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"An unfortunate incident with an even more unfortunate outcome"

- News, Community & Conservation

It has been exactly one month since the collaring of the two cheetah females and the unfortunate death of one of the two animals one day later. A medical post mortem report gives us some insight into the circumstances.

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The fact that she had taken so much meat is also evidence that she was awake
- Dr. Louis Greeff
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"We are still all very sad about this loss. First, of course, because of the amazing animal itself and secondly, because of this unfortunate outcome inspite of an incredible effort of a passionate team, that made sure everything will be done with maximum caution and professionalism in each step", says Rhulani's owner Rolf, who supports this project. The aim for the past three years already, was to introduce female cheetahs in Madikwe and thus to build a stable population.

"In my opinion this was a very unfortunate incident with an even more unfortunate outcome", concludes Dr. Louis Greeff, one of the most respected wildlife vets in the Limpopo and North West Province, in the final post mortem report. Dr. Greeff was also conducting this specific collaring on the 30th of January and remembers that during the immobilization process, there was in no way any concerns about the cats' well-being. He says: "The weather was cool, the particular cat's anaesthesia was perfect and her reaction to it was normal. She was quite awake when we left her and directional reflex was already there. I don’t think the anaesthetic was responsible for her death."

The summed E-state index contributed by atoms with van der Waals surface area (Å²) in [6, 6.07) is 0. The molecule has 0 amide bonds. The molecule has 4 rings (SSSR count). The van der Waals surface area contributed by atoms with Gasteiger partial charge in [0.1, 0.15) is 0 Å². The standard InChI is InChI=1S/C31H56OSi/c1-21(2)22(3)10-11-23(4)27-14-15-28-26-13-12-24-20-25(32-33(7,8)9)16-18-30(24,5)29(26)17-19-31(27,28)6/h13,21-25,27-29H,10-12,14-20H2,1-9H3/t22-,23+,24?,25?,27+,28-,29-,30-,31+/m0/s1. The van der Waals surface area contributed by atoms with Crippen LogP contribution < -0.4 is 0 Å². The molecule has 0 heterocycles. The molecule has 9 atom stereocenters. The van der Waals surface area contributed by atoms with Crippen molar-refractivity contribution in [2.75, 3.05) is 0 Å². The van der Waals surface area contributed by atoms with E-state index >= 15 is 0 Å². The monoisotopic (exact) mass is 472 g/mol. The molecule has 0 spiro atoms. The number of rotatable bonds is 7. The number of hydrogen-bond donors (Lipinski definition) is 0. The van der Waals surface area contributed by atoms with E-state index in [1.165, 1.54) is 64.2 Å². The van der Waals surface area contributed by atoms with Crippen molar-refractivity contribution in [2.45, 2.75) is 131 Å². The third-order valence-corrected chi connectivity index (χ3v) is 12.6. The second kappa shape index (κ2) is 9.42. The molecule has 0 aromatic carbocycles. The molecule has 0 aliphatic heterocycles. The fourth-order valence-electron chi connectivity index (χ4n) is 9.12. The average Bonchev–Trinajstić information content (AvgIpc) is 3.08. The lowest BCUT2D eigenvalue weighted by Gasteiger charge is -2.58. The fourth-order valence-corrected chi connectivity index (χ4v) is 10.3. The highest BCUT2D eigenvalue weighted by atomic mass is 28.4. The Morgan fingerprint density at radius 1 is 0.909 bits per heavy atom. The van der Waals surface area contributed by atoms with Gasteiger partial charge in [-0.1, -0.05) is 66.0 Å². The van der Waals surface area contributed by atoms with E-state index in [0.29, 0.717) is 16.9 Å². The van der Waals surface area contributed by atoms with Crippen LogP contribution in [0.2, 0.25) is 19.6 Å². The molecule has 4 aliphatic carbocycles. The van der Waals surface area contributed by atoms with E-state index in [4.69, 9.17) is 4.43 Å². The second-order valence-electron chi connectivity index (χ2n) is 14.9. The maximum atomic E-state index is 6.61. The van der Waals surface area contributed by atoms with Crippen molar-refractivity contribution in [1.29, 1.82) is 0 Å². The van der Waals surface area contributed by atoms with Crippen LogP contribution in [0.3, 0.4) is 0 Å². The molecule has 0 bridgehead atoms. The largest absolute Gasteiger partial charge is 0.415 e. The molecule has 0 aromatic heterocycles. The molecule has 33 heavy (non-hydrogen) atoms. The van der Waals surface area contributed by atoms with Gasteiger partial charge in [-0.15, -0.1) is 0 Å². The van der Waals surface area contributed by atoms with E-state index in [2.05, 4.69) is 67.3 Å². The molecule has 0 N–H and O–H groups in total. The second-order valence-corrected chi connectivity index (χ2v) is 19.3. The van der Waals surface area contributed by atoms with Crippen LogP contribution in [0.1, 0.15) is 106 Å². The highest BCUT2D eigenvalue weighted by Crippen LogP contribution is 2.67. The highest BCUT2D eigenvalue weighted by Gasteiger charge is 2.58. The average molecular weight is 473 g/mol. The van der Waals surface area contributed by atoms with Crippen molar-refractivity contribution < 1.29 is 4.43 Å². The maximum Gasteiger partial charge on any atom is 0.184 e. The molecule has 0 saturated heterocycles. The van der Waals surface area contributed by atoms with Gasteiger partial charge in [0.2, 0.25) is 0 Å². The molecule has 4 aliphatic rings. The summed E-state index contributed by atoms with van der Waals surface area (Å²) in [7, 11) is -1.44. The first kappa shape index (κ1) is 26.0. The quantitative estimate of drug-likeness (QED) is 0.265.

The fact that she had taken so much meat is also evidence that she was awakeDr. Louis Greeff

In the wake-up phase, both cats were placed approximately ten meters away from an impala carcass and monitored until they were awake enough. Later that day another check was performed and the carcass was almost completely eaten. Also the deceased cheetah had a full stomach according to the autopsy. "The fact that she had taken so much meat is also evidence that she was awake." says Dr. Greeff.

"The cheetah female suffocated due to a piece of meat stuck in her trachea", mentions the final report as a possibility for the unfortunate death. It is noticeable that the piece of meat was quite large and that there are clear trauma marks, because of the meat that got stuck, which would support this theory. One could now question the common practice to put the cheetah close to a carcass in the wake-up phase, but Dr. Greeff says: "I have awakened several cheetahs near carcasses and never had an incident before."

"We are all aware of how difficult the project is at every stage, and we will not give up", says Rolf. The second female cheetah recovered perfectly and is still in its protected boma where guests can pass by on their game drive and see the animal. According to the plan, this animal will be released end of March.

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